04/29/2008 11:00PM

Time off has Chelokee primed for big season

Email

LOUISVILLE, Ky. - What was potentially the most sentimental story of the 2007 Kentucky Derby never came to fruition, because Michael Matz did not feel Chelokee was coming into the race exactly as he pleased. So, instead of trying to win the Derby for the second straight year, following Barbaro in 2006, Matz did what a good trainer does and put the horse ahead of his own self interests.

That priority list came into play again two months later, when Matz and Dr. Stephen Carr, a veterinarian who works for Centennial Farms, the partnership that owns Chelokee, decided it was best to give Chelokee an extended vacation and bring him back fresh as a 4-year-old.

"We took X-rays and couldn't find anything. He was just sore," Matz said at Churchill Downs. "He just needed time, and we also took out an undescended testicle that was never going to be functional."

The time off, and corrective surgery, apparently, has helped. Chelokee returned from a nine-month layoff with a sharp victory March 29 at Gulfstream Park, and Friday at Churchill Downs, he looms as the one to beat in the Grade 3, $150,000 Alysheba Stakes, part of the Kentucky Oaks undercard.

The Alysheba, at 1 1/16 miles, drew six others, including veteran stakes performers Magna Graduate and Wanderin Boy. But it may be Chelokee, 4, who is on his way up, while the others may be living on past glories.

"He's been training well. I'm hoping that, with the rest, he's now going to have a nice year as a handicap horse," Matz said. "He came back looking tremendous from the farm. I'm excited. Not that I want to run into Curlin right now, but I don't think too many do."

There's no Curlin in this race. Wanderin Boy, however, sometimes acts like Curlin when the track is wet. He is a superior off-track horse and won this race a year ago on a sloppy, sealed track. There is a chance of rain for Friday, which would boost his chances.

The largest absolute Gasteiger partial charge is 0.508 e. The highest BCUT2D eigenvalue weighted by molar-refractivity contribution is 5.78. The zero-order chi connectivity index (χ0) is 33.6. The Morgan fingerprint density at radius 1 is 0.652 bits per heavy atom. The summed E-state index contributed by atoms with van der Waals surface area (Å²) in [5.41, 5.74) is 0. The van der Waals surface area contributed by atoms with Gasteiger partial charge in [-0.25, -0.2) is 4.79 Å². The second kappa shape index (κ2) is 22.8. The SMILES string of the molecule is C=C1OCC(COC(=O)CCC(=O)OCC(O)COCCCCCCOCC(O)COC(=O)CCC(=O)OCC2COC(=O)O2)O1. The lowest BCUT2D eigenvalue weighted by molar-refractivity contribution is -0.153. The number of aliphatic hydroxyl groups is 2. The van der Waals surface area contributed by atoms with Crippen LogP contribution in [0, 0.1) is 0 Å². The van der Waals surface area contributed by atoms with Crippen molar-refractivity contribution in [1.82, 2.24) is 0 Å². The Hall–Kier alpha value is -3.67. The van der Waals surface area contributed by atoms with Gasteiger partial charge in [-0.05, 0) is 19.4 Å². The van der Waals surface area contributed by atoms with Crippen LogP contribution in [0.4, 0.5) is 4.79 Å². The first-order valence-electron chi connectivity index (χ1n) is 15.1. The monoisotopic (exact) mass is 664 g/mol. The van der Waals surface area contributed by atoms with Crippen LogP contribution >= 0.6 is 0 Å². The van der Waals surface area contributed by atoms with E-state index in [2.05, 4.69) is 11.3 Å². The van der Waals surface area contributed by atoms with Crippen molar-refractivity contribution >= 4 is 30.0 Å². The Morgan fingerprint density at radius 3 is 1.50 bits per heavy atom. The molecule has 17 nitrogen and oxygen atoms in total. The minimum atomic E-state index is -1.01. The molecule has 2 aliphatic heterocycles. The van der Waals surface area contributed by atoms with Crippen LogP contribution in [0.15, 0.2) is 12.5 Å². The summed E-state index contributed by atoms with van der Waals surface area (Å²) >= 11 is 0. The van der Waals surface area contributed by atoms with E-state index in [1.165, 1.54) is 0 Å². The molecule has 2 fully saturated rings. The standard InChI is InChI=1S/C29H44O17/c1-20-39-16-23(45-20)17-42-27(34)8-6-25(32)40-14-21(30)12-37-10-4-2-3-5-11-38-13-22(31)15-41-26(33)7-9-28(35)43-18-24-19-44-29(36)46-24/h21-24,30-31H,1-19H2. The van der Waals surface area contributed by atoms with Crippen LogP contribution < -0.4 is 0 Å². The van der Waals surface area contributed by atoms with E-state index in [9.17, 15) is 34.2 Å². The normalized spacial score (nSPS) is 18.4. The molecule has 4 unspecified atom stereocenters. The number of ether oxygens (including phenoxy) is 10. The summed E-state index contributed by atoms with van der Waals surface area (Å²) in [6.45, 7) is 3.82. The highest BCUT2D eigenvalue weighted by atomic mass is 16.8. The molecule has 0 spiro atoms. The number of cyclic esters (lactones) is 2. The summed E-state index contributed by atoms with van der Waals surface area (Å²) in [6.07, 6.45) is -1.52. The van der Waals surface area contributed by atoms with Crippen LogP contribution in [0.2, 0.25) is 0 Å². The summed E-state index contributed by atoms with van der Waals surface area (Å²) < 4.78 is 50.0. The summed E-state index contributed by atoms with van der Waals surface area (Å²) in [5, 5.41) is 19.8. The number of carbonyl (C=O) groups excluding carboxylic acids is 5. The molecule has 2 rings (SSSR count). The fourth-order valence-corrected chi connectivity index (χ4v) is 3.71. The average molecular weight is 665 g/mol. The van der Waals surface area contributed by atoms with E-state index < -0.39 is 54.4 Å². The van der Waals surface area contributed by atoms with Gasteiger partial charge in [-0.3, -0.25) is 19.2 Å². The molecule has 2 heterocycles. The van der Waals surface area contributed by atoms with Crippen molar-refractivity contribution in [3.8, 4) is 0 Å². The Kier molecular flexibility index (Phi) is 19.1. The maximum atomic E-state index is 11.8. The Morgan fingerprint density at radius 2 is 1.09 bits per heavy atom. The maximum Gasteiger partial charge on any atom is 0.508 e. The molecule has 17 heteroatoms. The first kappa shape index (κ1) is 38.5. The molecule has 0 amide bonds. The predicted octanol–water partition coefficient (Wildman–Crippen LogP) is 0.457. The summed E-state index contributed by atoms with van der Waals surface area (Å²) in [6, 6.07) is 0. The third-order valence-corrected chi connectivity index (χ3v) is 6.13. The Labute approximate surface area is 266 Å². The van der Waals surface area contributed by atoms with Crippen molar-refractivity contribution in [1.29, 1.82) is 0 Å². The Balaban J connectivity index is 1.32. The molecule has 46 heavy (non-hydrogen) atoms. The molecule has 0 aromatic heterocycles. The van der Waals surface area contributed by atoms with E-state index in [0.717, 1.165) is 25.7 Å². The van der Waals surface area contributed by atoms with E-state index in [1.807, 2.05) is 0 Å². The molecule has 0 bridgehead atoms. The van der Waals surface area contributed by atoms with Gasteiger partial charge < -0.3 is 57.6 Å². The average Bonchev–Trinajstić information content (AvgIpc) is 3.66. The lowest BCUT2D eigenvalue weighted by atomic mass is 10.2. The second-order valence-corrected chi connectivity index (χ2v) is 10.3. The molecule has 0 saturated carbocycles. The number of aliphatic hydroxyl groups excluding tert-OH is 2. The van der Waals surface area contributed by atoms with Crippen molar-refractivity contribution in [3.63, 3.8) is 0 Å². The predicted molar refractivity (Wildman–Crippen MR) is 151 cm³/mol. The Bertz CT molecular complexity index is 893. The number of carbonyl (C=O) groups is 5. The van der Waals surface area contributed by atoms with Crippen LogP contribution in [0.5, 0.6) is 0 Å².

Magna Graduate is trying to end an eight-race losing streak.

- Jay Privman

Crown Royal: Prussian targets rebound

Bill Mott is hoping Prussian replicates the form he displayed in his first two starts last year when he meets 10 rivals in a wide-open renewal of the Grade 3, $150,000 Crown Royal American Turf for 3-year-olds on the turf.

Prussian won a maiden race at Saratoga and the Grade 3 Summer Stakes at Woodbine before catching an extremely soft turf course in the Breeders' Cup Juvenile Turf where he finished 10th of 12. In his only start this year, Prussian finished fourth in the Grade 3 Transylvania, a race rained off the turf and run on Keeneland's Polytrack.

"He wound up on the lead; I guess there wasn't much speed in there," Mott said. "I think he got tired; he wasn't screwed down all the way and he had been off a long time. I'm looking for a little move forward just getting back on the grass."

John Velazquez will ride Prussian from post 8.

Cannonball returns to the turf after a sixth in the Lane's End run over Turfway's synthetic surface. Cannonball has 2 wins and 3 seconds from 5 turf starts. He finished third in last year's Breeders' Cup Juvenile Turf five days after winning the King Cugat Stakes at Belmont Park. Trainer Wesley Ward said he loves the way Cannonball has been training since the Lane's End.

"He should run the best race he's ever run based on his last few works," Ward said.

Halo Najib, who was excluded from the Kentucky Derby due to insufficient graded stakes earnings, makes his turf debut for trainer Dale Romans.